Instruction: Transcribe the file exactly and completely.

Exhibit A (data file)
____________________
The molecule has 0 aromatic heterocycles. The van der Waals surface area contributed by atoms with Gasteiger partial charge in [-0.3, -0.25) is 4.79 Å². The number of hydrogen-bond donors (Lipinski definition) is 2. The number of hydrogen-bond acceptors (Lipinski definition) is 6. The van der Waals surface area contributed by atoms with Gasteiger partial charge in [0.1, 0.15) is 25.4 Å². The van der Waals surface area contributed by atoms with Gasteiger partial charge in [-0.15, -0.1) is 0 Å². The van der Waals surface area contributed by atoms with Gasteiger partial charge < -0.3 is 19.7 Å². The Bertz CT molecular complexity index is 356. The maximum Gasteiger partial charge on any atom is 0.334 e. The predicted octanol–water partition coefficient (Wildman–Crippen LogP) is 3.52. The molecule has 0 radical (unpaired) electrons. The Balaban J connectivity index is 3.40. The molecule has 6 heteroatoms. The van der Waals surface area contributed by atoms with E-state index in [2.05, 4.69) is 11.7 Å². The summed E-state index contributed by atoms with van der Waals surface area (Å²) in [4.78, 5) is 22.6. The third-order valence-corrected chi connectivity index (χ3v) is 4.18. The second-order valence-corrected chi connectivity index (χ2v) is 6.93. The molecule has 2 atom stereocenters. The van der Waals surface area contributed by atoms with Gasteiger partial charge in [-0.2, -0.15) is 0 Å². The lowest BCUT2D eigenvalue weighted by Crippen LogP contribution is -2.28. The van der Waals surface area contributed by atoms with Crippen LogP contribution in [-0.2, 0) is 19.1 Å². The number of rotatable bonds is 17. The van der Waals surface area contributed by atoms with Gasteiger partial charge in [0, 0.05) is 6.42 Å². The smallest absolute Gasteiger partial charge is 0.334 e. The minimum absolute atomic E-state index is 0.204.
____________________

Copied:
The molecule has 0 aromatic heterocycles. The van der Waals surface area contributed by atoms with Gasteiger partial charge in [-0.3, -0.25) is 4.79 Å². The number of hydrogen-bond donors (Lipinski definition) is 2. The number of hydrogen-bond acceptors (Lipinski definition) is 6. The van der Waals surface area contributed by atoms with Gasteiger partial charge in [0.1, 0.15) is 25.4 Å². The van der Waals surface area contributed by atoms with Gasteiger partial charge in [-0.15, -0.1) is 0 Å². The van der Waals surface area contributed by atoms with Gasteiger partial charge < -0.3 is 19.7 Å². The Bertz CT molecular complexity index is 356. The maximum Gasteiger partial charge on any atom is 0.334 e. The predicted octanol–water partition coefficient (Wildman–Crippen LogP) is 3.52. The molecule has 0 radical (unpaired) electrons. The Balaban J connectivity index is 3.40. The molecule has 6 heteroatoms. The van der Waals surface area contributed by atoms with E-state index in [2.05, 4.69) is 11.7 Å². The summed E-state index contributed by atoms with van der Waals surface area (Å²) in [4.78, 5) is 22.6. The third-order valence-corrected chi connectivity index (χ3v) is 4.18. The second-order valence-corrected chi connectivity index (χ2v) is 6.93. The molecule has 2 atom stereocenters. The van der Waals surface area contributed by atoms with Gasteiger partial charge in [-0.2, -0.15) is 0 Å². The lowest BCUT2D eigenvalue weighted by Crippen LogP contribution is -2.28. The van der Waals surface area contributed by atoms with Crippen LogP contribution in [-0.2, 0) is 19.1 Å². The number of rotatable bonds is 17. The van der Waals surface area contributed by atoms with Gasteiger partial charge in [0, 0.05) is 6.42 Å². The smallest absolute Gasteiger partial charge is 0.334 e. The minimum absolute atomic E-state index is 0.204.